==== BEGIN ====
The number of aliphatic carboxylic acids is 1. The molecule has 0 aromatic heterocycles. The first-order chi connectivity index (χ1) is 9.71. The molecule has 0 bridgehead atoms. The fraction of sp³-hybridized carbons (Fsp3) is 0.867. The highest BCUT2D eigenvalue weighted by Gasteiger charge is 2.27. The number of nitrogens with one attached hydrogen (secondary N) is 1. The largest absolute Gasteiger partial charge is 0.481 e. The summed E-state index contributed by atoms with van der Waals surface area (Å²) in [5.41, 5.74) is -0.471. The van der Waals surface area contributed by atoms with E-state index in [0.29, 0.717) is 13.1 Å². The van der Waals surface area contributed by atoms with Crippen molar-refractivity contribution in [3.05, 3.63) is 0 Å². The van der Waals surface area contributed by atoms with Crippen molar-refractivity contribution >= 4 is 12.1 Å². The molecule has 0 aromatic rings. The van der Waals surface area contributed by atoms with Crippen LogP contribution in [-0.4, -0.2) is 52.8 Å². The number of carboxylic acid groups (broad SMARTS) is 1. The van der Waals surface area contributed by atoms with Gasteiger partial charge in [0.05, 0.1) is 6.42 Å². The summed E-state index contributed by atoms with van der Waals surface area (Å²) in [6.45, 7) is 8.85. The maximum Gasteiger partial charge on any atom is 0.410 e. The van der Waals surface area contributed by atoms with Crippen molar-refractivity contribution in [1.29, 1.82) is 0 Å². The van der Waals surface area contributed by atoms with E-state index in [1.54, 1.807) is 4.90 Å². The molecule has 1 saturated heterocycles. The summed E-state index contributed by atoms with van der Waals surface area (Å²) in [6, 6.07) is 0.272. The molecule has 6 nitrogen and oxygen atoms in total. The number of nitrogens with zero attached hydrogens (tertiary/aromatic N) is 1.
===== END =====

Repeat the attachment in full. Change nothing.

The number of aliphatic carboxylic acids is 1. The molecule has 0 aromatic heterocycles. The first-order chi connectivity index (χ1) is 9.71. The molecule has 0 bridgehead atoms. The fraction of sp³-hybridized carbons (Fsp3) is 0.867. The highest BCUT2D eigenvalue weighted by Gasteiger charge is 2.27. The number of nitrogens with one attached hydrogen (secondary N) is 1. The largest absolute Gasteiger partial charge is 0.481 e. The summed E-state index contributed by atoms with van der Waals surface area (Å²) in [5.41, 5.74) is -0.471. The van der Waals surface area contributed by atoms with E-state index in [0.29, 0.717) is 13.1 Å². The van der Waals surface area contributed by atoms with Crippen molar-refractivity contribution in [3.05, 3.63) is 0 Å². The van der Waals surface area contributed by atoms with Crippen molar-refractivity contribution >= 4 is 12.1 Å². The molecule has 0 aromatic rings. The van der Waals surface area contributed by atoms with Crippen LogP contribution in [-0.4, -0.2) is 52.8 Å². The number of carboxylic acid groups (broad SMARTS) is 1. The van der Waals surface area contributed by atoms with Gasteiger partial charge in [0.05, 0.1) is 6.42 Å². The summed E-state index contributed by atoms with van der Waals surface area (Å²) in [6.45, 7) is 8.85. The maximum Gasteiger partial charge on any atom is 0.410 e. The van der Waals surface area contributed by atoms with Crippen molar-refractivity contribution in [1.29, 1.82) is 0 Å². The van der Waals surface area contributed by atoms with E-state index in [1.54, 1.807) is 4.90 Å². The molecule has 1 saturated heterocycles. The summed E-state index contributed by atoms with van der Waals surface area (Å²) in [6, 6.07) is 0.272. The molecule has 6 nitrogen and oxygen atoms in total. The number of nitrogens with zero attached hydrogens (tertiary/aromatic N) is 1.